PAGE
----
Thursday, July 5, 2018

A Gold Line of Spurs

Very few people know or talk about the 2002 Baltimore Regional Rail Plan let alone refer to it as a inspiration for future lines. I roughly use it as a blue print for building the Red Line, Yellow Line, and implementing the Orange and Purple Lines using existing MARC tracks. However, I have also endorsed the Charles St. Trolley Line (Brown Line), the Silver Line that I have thought up, and the consolidation of MARC Stations in the Halethorpe Area.  Today, I'm writing about spurs both existing and proposed and connecting those stops into a line of their own; the Gold Line.
The 2002 Baltimore Regional Rail Plan renames the existing Light Rail as the Blue Line, I will refer to it as that from here on out. The Blue Line began running from Cromwell Station to Timonium running through the City. It eventually expanded northbound to Hunt Valley. The Cromwell Station to Hunt Valley is what I consider to be the "core" of the Blue Line. Anything else, I refer to as "spurs."
The spurs in question are the spur that leads to Penn Station and the spur that instead of going to Cromwell Station as its southern Terminus, it goes through Linthicum Heights, the BWI Business District while ending at the Airport Terminal. This spur I refer to as the Yellow Line since it is from this spur along with sharing tracks with the Blue Line from the spur split to Camden Yards, the Yellow Line has been birthed in my opinion. The completed Yellow Line will run from Towson to Columbia.
The final stop of this spur (Airport Terminal) will not be part of the finished Yellow Line. The finished Yellow Line will go from the BWI Business District westward to the BWI MARC/Amtrak Station through Arundel Mills on its way to Columbia. But worry not, I have plans for this lone spur.
Whoops, I almost forgot that there's another spur that's being proposed to be added to the Blue Line. It would be in Port Covington which is ground zero for some of the largest scale redevelopment in the City. So, lets review the three spurs we have now, Penn Station, Port Covington, and the Airport Terminal. There must be a more direct way to connect these places while providing Rail Transit service to areas that aren't covered by the Regional Rail Plan. This is where my proposed Gold Line comes to fruition.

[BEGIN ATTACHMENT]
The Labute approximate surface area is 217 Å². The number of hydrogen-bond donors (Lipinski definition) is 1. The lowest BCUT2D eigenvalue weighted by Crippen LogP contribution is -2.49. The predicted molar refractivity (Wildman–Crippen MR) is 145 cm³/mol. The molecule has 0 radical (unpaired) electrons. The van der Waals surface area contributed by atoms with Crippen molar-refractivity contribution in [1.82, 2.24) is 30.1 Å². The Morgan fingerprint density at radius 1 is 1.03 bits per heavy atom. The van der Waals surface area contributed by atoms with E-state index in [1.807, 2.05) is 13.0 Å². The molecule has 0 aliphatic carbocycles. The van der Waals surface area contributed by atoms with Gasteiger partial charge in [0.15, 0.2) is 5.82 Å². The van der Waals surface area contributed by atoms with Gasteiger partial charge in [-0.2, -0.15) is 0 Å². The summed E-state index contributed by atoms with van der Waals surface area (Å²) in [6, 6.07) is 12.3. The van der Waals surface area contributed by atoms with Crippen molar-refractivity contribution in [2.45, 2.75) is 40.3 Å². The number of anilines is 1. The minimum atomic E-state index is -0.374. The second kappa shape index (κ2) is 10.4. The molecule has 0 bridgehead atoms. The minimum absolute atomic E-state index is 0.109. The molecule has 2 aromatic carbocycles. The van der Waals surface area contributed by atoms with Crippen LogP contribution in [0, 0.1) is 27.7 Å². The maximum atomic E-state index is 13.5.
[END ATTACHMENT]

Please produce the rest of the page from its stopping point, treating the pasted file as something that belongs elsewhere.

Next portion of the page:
With that being said, lets take a ride on the Gold Line! We'll start at its northern terminus; Penn Station. It is there that it will connect to the Blue Line going through Mount Royal, State Center, Downtown, and the Stadiums. At the Westport stop, the Gold Line will part ways with the Blue Line crossing a bridge into Port Covington. The new proposed stop(s) will be at their proposed location(s) and at that point, the Gold Line will run parallel to the Hanover St. Bridge. South of the bridge, the Gold Line will turn east for a stop at the District Court House in Brooklyn. From here on out, the line will be tunneled.
The Gold Line will continue south through Farring Bay Brook Park and will have a stop in Brooklyn Park at Church St. and Richie Highway. At this point the Line will continue down Richie Highway across I-695 for a stop at the MVA which is a major employer for the region. While traveling down Richie Highway it will stop at B&A Boulevard at Glen Burnie Town Centre. When plan to extend the Blue Line to Annapolis occurs this will be transfer point between the two lines. Just up B&A Boulevard will be a transfer point to the existing Blue Line at Cromwell Station.
Past Cromwell Station, the Line will make a sharp left to travel under Dorsey Road. I'm unsure of what path it will take whether or not it will travel along Telegraph Road or Aviation Boulevard to reach the Airport. Obviously it will be the path of least resistance but I'm unsure as to what or where that that is. What I do know is that the Gold Line's southern terminus will be at the Airport Terminal stop where there's already an existing stop.
By differentiating between the existing Light Rail Line and its spurs, we can look to the future and expand those lines and have them become their own lines and cover areas currently without Rail Transit. 



vishalnoni said...
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Ana Verma said...
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